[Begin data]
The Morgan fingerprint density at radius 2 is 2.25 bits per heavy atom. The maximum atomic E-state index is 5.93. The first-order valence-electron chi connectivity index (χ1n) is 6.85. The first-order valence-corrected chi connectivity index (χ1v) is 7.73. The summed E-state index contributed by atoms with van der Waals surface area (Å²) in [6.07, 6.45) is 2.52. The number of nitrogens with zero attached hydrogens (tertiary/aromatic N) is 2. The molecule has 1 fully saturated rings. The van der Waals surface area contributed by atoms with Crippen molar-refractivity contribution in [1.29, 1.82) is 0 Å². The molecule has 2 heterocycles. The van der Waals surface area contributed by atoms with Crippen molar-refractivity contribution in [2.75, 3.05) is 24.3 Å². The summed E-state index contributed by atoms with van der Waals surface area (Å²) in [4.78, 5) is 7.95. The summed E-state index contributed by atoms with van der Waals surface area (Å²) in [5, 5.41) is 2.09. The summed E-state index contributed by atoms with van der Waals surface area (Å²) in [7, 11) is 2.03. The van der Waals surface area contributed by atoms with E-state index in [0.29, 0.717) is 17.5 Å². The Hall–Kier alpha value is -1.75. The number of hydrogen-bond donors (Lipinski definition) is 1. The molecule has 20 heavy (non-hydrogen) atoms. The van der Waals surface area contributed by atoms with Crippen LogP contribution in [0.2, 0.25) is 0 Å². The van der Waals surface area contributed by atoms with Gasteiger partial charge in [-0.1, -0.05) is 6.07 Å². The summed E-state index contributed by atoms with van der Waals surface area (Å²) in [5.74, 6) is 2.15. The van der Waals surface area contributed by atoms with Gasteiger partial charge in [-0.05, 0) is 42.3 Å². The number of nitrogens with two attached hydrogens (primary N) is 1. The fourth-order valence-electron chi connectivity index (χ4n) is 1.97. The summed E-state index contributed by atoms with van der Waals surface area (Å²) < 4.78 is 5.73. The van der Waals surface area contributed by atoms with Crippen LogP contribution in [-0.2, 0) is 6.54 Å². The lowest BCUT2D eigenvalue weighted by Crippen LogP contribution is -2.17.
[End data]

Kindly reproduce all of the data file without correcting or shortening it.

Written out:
The Morgan fingerprint density at radius 2 is 2.25 bits per heavy atom. The maximum atomic E-state index is 5.93. The first-order valence-electron chi connectivity index (χ1n) is 6.85. The first-order valence-corrected chi connectivity index (χ1v) is 7.73. The summed E-state index contributed by atoms with van der Waals surface area (Å²) in [6.07, 6.45) is 2.52. The number of nitrogens with zero attached hydrogens (tertiary/aromatic N) is 2. The molecule has 1 fully saturated rings. The van der Waals surface area contributed by atoms with Crippen molar-refractivity contribution in [1.29, 1.82) is 0 Å². The molecule has 2 heterocycles. The van der Waals surface area contributed by atoms with Crippen molar-refractivity contribution in [2.75, 3.05) is 24.3 Å². The summed E-state index contributed by atoms with van der Waals surface area (Å²) in [4.78, 5) is 7.95. The summed E-state index contributed by atoms with van der Waals surface area (Å²) in [5, 5.41) is 2.09. The summed E-state index contributed by atoms with van der Waals surface area (Å²) in [7, 11) is 2.03. The van der Waals surface area contributed by atoms with E-state index in [0.29, 0.717) is 17.5 Å². The Hall–Kier alpha value is -1.75. The number of hydrogen-bond donors (Lipinski definition) is 1. The molecule has 20 heavy (non-hydrogen) atoms. The van der Waals surface area contributed by atoms with Crippen LogP contribution in [0.2, 0.25) is 0 Å². The van der Waals surface area contributed by atoms with Gasteiger partial charge in [-0.1, -0.05) is 6.07 Å². The summed E-state index contributed by atoms with van der Waals surface area (Å²) in [5.74, 6) is 2.15. The van der Waals surface area contributed by atoms with Gasteiger partial charge in [-0.05, 0) is 42.3 Å². The number of nitrogens with two attached hydrogens (primary N) is 1. The fourth-order valence-electron chi connectivity index (χ4n) is 1.97. The summed E-state index contributed by atoms with van der Waals surface area (Å²) < 4.78 is 5.73. The van der Waals surface area contributed by atoms with Crippen LogP contribution in [-0.2, 0) is 6.54 Å². The lowest BCUT2D eigenvalue weighted by Crippen LogP contribution is -2.17.